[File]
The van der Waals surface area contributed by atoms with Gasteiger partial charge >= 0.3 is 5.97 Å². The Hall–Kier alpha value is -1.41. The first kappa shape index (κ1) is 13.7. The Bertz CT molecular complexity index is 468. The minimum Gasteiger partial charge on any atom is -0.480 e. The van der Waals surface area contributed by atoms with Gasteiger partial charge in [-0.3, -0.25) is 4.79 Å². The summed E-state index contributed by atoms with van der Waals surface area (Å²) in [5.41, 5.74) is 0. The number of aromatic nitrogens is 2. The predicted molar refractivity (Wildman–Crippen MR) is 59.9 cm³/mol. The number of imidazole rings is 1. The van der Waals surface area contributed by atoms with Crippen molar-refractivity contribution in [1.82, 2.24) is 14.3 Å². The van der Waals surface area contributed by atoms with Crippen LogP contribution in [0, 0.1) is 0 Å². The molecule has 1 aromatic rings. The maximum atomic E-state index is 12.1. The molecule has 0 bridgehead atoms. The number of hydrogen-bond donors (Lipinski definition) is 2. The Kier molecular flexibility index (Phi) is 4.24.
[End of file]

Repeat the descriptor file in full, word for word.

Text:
The van der Waals surface area contributed by atoms with Gasteiger partial charge >= 0.3 is 5.97 Å². The Hall–Kier alpha value is -1.41. The first kappa shape index (κ1) is 13.7. The Bertz CT molecular complexity index is 468. The minimum Gasteiger partial charge on any atom is -0.480 e. The van der Waals surface area contributed by atoms with Gasteiger partial charge in [-0.3, -0.25) is 4.79 Å². The summed E-state index contributed by atoms with van der Waals surface area (Å²) in [5.41, 5.74) is 0. The number of aromatic nitrogens is 2. The predicted molar refractivity (Wildman–Crippen MR) is 59.9 cm³/mol. The number of imidazole rings is 1. The van der Waals surface area contributed by atoms with Crippen molar-refractivity contribution in [1.82, 2.24) is 14.3 Å². The van der Waals surface area contributed by atoms with Crippen LogP contribution in [0, 0.1) is 0 Å². The molecule has 1 aromatic rings. The maximum atomic E-state index is 12.1. The molecule has 0 bridgehead atoms. The number of hydrogen-bond donors (Lipinski definition) is 2. The Kier molecular flexibility index (Phi) is 4.24.